I've been in senior level Management for well over two decades both with Information Technology (IT) and in running our professional services consulting/development firm. Part of my responsibility was to select vendors, evaluate solutions and determine product viability. I've done this for large scale enterprise systems as well as more localized development tools.
Since 1995, I've had the responsibility for selecting eLearning and media development tools for use internally as well as for our Fortune 500 clients. When doing these evaluations I look for several key components:
- Vendor viability
- Product features
- Product integration with Learning Management Systems (LMS)
- Product integration with other tool-sets (the concept of suites)
- Pricing structures for small or large purchases
- Product history
- Product stability
Recently, two vendors have spearheaded new trends in product pricing, deployment and development. Those vendors are Apple and Adobe.
Apple led the charge by creating the iTunes App Store and, later, the Mac App Store. All of a sudden buying software, downloading and installing it became quite simple. In fact, it was pretty much effortless.
Adobe, another software giant, reeling from the blow Apple dealt to its Flash player, needed to re-focus and re-vitalize. While this doesn't sound difficult, it can be very complex for a large company to accomplish in a short time-frame. But Adobe seems to have done just that to the dismay of many including myself.
Following Apple's footsetps, Adobe has lowered the price of its products dramatically by going with a subscription model. This guarantees Adobe recurring revenue on a monthly basis, makes financial predictions and investments clear and allows for a consistent flow of money to pay for development and Marketing. But more than all of this, the end-user, Adobe's customers, benefit greatly from the reduced pricing and ease of implementation.
In the past, Adobe has suffered from quality issues in many of its products (mostly those that came from Macromedia). Quality issues and a lack of support from the giant vendor created opportunities for smaller companies to make small inroads in several product areas including eLearning. But ultimately, Adobe still controlled two-thirds of the marketplace based on reputation, size and feature sets along with tight integration in their suite offerings.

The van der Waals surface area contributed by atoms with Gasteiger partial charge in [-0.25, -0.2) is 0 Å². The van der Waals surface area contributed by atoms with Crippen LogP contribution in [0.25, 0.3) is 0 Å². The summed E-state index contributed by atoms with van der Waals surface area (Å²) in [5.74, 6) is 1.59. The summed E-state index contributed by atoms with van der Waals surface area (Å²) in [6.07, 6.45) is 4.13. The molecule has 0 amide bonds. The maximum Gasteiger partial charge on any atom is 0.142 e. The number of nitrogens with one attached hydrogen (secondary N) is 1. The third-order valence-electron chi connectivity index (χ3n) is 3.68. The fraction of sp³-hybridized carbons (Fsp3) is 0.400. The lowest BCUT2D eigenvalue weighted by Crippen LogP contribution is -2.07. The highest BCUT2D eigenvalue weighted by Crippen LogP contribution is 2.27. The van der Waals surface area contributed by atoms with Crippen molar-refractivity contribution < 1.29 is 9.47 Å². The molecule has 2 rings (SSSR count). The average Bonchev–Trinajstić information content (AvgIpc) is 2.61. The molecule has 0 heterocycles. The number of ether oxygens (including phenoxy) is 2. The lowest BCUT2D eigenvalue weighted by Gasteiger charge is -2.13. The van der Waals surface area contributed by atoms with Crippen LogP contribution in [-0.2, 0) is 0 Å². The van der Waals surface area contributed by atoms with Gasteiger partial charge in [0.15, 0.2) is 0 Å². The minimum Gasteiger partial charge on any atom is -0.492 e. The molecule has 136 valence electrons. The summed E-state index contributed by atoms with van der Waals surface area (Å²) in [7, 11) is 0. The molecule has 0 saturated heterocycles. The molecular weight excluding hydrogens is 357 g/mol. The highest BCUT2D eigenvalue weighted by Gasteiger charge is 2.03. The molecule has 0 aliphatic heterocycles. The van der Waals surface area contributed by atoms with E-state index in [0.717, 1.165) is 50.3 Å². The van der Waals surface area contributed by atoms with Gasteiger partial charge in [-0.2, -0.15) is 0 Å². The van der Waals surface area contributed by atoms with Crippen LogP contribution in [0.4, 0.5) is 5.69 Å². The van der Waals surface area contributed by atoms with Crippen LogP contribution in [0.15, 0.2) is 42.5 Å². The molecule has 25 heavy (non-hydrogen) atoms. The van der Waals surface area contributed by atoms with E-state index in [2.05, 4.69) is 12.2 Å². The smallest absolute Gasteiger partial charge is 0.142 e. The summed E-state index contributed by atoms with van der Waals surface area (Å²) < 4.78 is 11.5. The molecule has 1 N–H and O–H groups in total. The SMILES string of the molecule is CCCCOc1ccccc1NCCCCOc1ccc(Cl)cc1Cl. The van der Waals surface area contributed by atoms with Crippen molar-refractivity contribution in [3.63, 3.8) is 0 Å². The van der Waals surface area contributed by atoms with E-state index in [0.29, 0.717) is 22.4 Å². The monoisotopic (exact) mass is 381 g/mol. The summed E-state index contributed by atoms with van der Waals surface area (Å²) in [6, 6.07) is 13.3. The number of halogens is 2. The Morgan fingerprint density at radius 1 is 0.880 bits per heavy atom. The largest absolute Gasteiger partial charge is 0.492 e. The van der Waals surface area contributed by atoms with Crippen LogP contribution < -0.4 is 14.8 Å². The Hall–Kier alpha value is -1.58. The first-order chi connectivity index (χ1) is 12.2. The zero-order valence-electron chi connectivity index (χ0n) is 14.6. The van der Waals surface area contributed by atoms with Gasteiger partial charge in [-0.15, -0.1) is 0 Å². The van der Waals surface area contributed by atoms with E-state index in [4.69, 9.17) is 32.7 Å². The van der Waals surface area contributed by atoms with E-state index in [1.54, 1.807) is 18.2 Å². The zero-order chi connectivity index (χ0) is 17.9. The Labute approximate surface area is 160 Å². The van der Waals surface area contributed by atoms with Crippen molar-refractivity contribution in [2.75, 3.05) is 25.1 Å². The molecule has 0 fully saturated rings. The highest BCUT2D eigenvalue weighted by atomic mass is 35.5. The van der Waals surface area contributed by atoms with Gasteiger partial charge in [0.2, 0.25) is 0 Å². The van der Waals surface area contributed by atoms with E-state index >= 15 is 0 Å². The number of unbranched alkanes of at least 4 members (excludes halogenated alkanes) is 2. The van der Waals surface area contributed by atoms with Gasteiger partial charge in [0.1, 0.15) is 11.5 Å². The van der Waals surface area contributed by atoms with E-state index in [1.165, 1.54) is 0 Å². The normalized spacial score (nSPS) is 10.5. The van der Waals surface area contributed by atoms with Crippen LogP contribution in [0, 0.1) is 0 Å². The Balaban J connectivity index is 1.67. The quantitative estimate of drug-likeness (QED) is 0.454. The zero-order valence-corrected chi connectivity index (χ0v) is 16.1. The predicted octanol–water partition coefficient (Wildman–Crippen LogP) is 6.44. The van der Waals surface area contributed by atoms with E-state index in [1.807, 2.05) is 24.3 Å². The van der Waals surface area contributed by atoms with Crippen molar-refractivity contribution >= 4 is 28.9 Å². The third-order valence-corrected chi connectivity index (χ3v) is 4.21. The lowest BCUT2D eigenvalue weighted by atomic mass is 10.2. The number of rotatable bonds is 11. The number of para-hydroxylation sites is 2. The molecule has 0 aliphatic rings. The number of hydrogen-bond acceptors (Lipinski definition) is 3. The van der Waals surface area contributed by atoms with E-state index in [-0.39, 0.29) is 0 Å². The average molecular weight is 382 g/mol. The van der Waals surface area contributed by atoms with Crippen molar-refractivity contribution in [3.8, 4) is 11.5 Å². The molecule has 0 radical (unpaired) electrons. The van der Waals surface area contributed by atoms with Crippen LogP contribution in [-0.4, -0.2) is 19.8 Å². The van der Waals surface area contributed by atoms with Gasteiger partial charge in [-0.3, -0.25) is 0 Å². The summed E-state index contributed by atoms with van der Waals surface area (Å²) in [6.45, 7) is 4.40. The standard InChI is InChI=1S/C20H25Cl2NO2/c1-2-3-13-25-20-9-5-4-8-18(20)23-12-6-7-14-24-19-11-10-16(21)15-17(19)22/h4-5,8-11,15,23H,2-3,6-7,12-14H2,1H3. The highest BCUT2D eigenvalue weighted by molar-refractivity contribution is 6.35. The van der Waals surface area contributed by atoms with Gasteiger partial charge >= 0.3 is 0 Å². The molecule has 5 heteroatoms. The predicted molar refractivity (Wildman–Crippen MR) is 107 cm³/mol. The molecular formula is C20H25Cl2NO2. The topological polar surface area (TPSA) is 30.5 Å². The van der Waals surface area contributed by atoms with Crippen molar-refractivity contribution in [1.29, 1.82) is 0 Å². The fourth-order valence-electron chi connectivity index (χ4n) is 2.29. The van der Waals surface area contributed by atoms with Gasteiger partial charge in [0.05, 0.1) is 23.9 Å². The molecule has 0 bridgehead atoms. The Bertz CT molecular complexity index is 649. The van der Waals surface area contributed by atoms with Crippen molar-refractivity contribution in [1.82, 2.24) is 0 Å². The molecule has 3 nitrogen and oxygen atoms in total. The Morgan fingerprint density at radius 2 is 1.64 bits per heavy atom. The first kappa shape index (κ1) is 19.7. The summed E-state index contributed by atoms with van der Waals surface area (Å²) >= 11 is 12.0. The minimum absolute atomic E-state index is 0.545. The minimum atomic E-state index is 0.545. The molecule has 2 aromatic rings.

Personally, I was seeing Adobe more and more as a company I did not want to recommend or use for many of the issues cited above. They passed many of my criteria for making the finalist list, but I had trepidations in recommending them. Then something changed...
Actually, several things changed...
Adobe released the CS6 suite with a new subscription model. While subscriptions are not something Apple does, the model simulated a similar end result: cost-effective software that included upgrades for no extra cost.
And Adobe showed a renewed fervor and excitement in their product lines with great innovation in the fields of graphic imaging, layout and design, and yes, even in eLearning.
Let's take eLearning as an example... The cost of Adobe Captivate 6, in a subscription model, is roughly $240.00 per year and includes all updates. Competitors with similar products are in the $1,000+ range and offer little or no integtation with other products. Assuming quality, feature sets and development cycles are very similar, pricing becomes a great differentiator. Add to that the very fast workflows that Captivate and Adobe on the whole offer, and you start having a lot less competition making the finalist list.
This is not to say that Adobe is a perfect company and that all quality issues have been resolved. They haven't and there is always room for improvement. But it does make Adobe an impressive force to be reckoned with and if the competition cannot prove the case that their software is worth 4-6 times as much, then time will tell whether those companies can survive. One thing is for sure, cost-cutting and more rapid development techniques and attention to quality will force all vendors to become better comeptitors in order to survive.
Adobe has lowered their prices and has committed to ex cellence. The key in their future will be whether they can continue earnestly with their commitment and be nimble as the smaller companies in their development. Time will tell...
What I do like about the current marketplace is that the poor economy has forced a game-changing action to have occurred and that means greater competition, more innovation and better pricing for all of us, the customers.
If there's any prediction to be made is that Apple leads with innovative strategies that affect everyone, Adobe is the next largest vendor (Microsoft is larger but in a different space) starts leading instead of reacting and that we all benefit from more robust tools at better pricing.
I'll keep my fingers crossed...